, , , , , , , , , , , , ,

Last Monday, friends called Erik and me to see if we wanted to take a trip to Long Prairie for a gathering hosted by Minnesota gubernatorial candidate Ken Pentel. We were game, so hitched a ride with our friends to see what Ken had to say.

Ken has run for governor several times before under the banner of the Green Party. His most notable race in my mind is the one in which he ran with Lt. Governor candidate Rhoda Gilman (2002 race). Rhoda is a well-known historian in Minnesota, so I was familiar with her name, but what sticks with me from that campaign is the advertising. It was designed to mimic detergent and I seem to remember an ad that said, “Now with Rhoda Gilman!” as though Rhoda was a super-de-duper special ingredient.

Ken is throwing his hat into the ring once again, but this time he has created a new political party, the Ecology Democracy Party, under which to run. The new party allows him to narrow his focus to three specific issues [these are directly from Ken’s campaign literature]:

  • Establishing an ecology-based economy for Minnesota
  • Implementing proportional representation for the State House
  • Removing Big Money and Corporate Interference in Government

The overall goal of the Ecology Democracy Party is to “restore a harmonious and sustainable relationship with our natural environment through a structural change in the fundamentals of Minnesota Government.”

Ken wants to see local and state governments adopt a true cost accounting for all of its actions, figuring out not only the monetary costs for, say, building roads, but to add in what those roads cost in terms of pollution and the health of the state’s citizens (because roads encourage us to use cars rather than walk). He’d like to see this done for each major state expenditure because in knowing the true costs (including those costs we typically externalize, or shove off on someone else), we’ll hopefully make better decisions that will be healthier for the environment (and, by extension, us) in the long run.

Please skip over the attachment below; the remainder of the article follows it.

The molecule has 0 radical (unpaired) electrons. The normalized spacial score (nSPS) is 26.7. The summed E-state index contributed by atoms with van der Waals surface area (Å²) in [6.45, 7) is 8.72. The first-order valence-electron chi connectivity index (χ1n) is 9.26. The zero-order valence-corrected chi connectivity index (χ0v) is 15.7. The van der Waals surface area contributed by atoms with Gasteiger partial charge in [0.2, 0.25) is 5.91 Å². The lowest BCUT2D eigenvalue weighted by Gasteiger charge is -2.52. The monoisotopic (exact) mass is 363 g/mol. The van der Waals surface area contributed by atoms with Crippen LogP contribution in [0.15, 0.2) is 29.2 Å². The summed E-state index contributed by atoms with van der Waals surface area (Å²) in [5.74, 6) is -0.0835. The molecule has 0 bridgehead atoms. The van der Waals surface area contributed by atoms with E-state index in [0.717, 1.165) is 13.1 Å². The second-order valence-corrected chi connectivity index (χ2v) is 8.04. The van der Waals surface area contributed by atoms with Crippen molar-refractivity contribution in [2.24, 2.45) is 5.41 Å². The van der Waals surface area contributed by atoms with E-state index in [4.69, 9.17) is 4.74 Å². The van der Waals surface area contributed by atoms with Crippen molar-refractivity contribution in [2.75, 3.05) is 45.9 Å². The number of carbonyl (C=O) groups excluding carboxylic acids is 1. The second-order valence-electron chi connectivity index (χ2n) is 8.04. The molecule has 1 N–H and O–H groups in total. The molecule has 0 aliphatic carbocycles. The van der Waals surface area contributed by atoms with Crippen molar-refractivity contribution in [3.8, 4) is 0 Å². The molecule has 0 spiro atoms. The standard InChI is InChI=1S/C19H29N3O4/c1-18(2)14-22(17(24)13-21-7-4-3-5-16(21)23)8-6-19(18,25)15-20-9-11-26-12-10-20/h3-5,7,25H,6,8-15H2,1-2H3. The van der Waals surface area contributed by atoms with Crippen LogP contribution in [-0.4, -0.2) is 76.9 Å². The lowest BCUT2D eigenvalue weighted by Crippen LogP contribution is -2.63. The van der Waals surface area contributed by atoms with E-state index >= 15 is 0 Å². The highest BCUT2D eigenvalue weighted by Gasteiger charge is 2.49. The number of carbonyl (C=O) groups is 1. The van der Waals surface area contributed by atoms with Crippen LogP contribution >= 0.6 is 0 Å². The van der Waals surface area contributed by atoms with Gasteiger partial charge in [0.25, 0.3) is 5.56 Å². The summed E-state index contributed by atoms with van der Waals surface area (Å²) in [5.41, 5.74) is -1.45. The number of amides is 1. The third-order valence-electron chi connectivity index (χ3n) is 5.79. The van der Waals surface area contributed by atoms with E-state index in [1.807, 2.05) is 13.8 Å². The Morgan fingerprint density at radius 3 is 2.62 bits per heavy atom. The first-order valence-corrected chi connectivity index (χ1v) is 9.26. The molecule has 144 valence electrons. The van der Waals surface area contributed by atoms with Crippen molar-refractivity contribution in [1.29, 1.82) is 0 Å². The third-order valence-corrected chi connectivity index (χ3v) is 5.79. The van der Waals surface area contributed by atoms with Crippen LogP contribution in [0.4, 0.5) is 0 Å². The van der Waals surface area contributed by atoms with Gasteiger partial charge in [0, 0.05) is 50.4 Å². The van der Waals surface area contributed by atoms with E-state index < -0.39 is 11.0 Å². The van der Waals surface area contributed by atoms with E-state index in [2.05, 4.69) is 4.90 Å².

Listening to Ken, it’s obvious that he’s passionate about the environment and his party’s platform. He doesn’t pull any punches and he’s realistic about his chances for winning the governor’s race. While he’d like to win, he’d be really pleased to elevate his issues in the public’s consciousness so we all start taking better care of the environment.

Ken lives the environmental portion of his platform by biking to his campaign events. (How many gubernatorial candidates can say that?) He’ll also be canoeing a portion of his campaign journey this coming week, paddling down the Mississippi River from Brainerd to Little Falls and beyond. He’ll be making a stop at Maple Island Park in Little Falls at noon on July 16, 2010 (next Friday). If you want to hear what Ken has to say, I’d suggest you be there because his website doesn’t seem to have his 2010 race info on it yet. (His running mate this time is Erin Wallace, not Danene Provencher.)

For more information on Ken Pentel, check out the following links:

[Update – 7/15/2010: Ken Pentel’s website is now up-to-date. See the link directly above this update to visit his site.]